In October of 1946 WTCM began weekly broadcasts from Kelly Hall on the University of Texas at El Paso campus. At that time, the university was known as the Texas College of Mines. It was a "carrier current" station and could only be heard in those buildings that had been wired to receive the signal.
In 1947 the call letters were changed because a station in Michigan had them first. The station became KVOF which stood for the Voice of Freedom.
1949 In November the Board of Regents of the University of Texas approved the newly renamed Texas Western College (now UTEP) to apply for a license through the Federal Communications Commission for a 10 watt FM radio station. This would allow KVOF to broadcast over the air and be heard outside of the college.
In September 1950 KVOF-FM became the first FM station in El Paso, and one of the first in the state of Texas. The power was 10 watts. Mr. Virgil Hicks was the head of the Broadcast department at then Texas Western College. In order to serve the El Paso Public School District, the programming began as educational classroom instruction. Various elementary schools purchased FM receivers so that the children could take advantage of the educational programs in the classroom.
The 10-watt antenna was located behind Kelly Hall on the Texas Western College (now UTEP) campus. This location provided limited coverage of the city for KVOF, because the tall buildings on campus and the nearby mountain would block the signal from reaching most of the city. In 1966 the antenna and transmitter were moved to the KROD-TV (now KDBC-TV) tower on Mount Franklin. This additional height allowed KVOF to reach a great portion of the El Paso area. The station was, and still is, a laboratory for broadcast students. KTEP continues to train communication majors from UTEP to this day.
In 1954 Sam Donaldson, now of ABC news, was student station manager of KVOF.
When, in 1967 Texas Western College became The University of Texas at El Paso, KVOF changed its call letters to KTEP-FM. Congress created the Corporation for Public Broadcasting, a private non-profit organization, designed to help fund public radio and television stations across the nation.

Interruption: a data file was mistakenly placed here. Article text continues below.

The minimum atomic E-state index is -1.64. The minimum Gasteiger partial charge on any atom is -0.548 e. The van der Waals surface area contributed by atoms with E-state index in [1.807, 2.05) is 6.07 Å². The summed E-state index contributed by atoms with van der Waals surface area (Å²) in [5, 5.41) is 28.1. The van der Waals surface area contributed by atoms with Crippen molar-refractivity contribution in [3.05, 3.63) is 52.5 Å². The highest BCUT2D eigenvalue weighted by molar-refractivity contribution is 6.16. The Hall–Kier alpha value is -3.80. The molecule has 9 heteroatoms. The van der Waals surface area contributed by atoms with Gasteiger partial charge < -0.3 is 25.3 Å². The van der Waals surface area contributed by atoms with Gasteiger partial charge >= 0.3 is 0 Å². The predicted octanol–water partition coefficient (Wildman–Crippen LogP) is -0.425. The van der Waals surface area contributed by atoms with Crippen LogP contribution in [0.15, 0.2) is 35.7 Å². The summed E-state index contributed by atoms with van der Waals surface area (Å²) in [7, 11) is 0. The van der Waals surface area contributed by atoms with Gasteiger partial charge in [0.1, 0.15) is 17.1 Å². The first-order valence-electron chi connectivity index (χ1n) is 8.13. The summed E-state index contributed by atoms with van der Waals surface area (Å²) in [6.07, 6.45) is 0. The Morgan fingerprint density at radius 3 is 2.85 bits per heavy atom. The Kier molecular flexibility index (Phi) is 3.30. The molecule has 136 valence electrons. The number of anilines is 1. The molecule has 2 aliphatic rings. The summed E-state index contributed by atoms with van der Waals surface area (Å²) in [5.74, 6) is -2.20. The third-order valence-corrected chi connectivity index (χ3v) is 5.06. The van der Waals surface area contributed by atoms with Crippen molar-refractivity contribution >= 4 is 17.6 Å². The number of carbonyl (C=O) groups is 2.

In 1969, with the beginning of public broadcasting as funded by the Corporation for Public Broadcasting, it was decided that KTEP would discontinue instructional programming for the schools. By then, the programs were out of date and the school district did not wish to acquire new ones.
1970 KTEP increased its operating power to 3,800 watts.
1971 KTEP became a charter member of National Public Radio and also increased its service to 18 hours per day. The station also began adding to its collection of classical and jazz recordings, giving it one of the largest libraries of that type in the region today.
1976 KTEP began broadcasting in stereo.1980
Power was increased to 100,000 watts. Also the station, in cooperation with the El Paso Lighthouse for the Blind, started broadcasting programming for the blind through its SCA (sub channel authorization). Clients of the Lighthouse are given FM receivers that tune in only the programming being broadcast on that frequency. This public service continues today.
The KTEP antenna and transmitter were moved to the KVIA-TV site on the Franklin Mountains where they remain today. Also, KTEP began sharing a satellite-receiving dish with KCOS-TV the local PBS station, in order to receive National Public Radio programming.
1989 KTEP acquired its own satellite receiving dish since the Corporation for Public Broadcasting determined that public television and public radio should not share a dish. The receiver is located on top of Cotton Memorial Building at UTEP, which is the home of the Communication Department and KTEP.
1997 In September, KTEP began 24 hour per day broadcasting. Using automation equipment, jazz is broadcast from 1 AM to 5 AM daily.
2010 On September 14th, KTEP celebrated 60 years of providing educational and informational programming to the El Paso region.